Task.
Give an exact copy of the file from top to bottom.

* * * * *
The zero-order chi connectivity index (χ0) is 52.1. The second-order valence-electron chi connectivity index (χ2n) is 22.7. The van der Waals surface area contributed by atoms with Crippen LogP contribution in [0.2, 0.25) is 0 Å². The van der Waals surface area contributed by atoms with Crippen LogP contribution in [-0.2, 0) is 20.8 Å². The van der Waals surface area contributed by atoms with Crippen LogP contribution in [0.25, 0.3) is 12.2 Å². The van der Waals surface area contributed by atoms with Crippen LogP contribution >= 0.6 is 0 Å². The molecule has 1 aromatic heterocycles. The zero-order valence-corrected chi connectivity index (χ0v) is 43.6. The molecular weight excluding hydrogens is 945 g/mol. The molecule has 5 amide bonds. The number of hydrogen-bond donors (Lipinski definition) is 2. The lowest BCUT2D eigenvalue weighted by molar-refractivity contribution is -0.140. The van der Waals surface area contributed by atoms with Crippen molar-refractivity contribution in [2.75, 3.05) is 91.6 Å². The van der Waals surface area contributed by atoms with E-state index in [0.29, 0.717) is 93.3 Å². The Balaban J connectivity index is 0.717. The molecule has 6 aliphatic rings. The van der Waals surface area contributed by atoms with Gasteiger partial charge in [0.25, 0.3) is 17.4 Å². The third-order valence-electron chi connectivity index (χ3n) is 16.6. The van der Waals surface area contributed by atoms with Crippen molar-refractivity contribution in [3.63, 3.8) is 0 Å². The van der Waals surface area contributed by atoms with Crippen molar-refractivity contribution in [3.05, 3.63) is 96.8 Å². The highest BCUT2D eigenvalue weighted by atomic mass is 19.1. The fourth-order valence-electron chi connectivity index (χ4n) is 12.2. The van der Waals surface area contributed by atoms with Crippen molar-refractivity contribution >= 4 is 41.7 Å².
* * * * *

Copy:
The zero-order chi connectivity index (χ0) is 52.1. The second-order valence-electron chi connectivity index (χ2n) is 22.7. The van der Waals surface area contributed by atoms with Crippen LogP contribution in [0.2, 0.25) is 0 Å². The van der Waals surface area contributed by atoms with Crippen LogP contribution in [-0.2, 0) is 20.8 Å². The van der Waals surface area contributed by atoms with Crippen LogP contribution in [0.25, 0.3) is 12.2 Å². The van der Waals surface area contributed by atoms with Crippen LogP contribution >= 0.6 is 0 Å². The molecule has 1 aromatic heterocycles. The zero-order valence-corrected chi connectivity index (χ0v) is 43.6. The molecular weight excluding hydrogens is 945 g/mol. The molecule has 5 amide bonds. The number of hydrogen-bond donors (Lipinski definition) is 2. The lowest BCUT2D eigenvalue weighted by molar-refractivity contribution is -0.140. The van der Waals surface area contributed by atoms with Crippen molar-refractivity contribution in [2.75, 3.05) is 91.6 Å². The van der Waals surface area contributed by atoms with E-state index in [0.29, 0.717) is 93.3 Å². The Balaban J connectivity index is 0.717. The molecule has 6 aliphatic rings. The van der Waals surface area contributed by atoms with Gasteiger partial charge in [0.25, 0.3) is 17.4 Å². The third-order valence-electron chi connectivity index (χ3n) is 16.6. The van der Waals surface area contributed by atoms with Crippen molar-refractivity contribution in [3.63, 3.8) is 0 Å². The van der Waals surface area contributed by atoms with Crippen molar-refractivity contribution in [3.05, 3.63) is 96.8 Å². The highest BCUT2D eigenvalue weighted by atomic mass is 19.1. The fourth-order valence-electron chi connectivity index (χ4n) is 12.2. The van der Waals surface area contributed by atoms with Crippen molar-refractivity contribution >= 4 is 41.7 Å².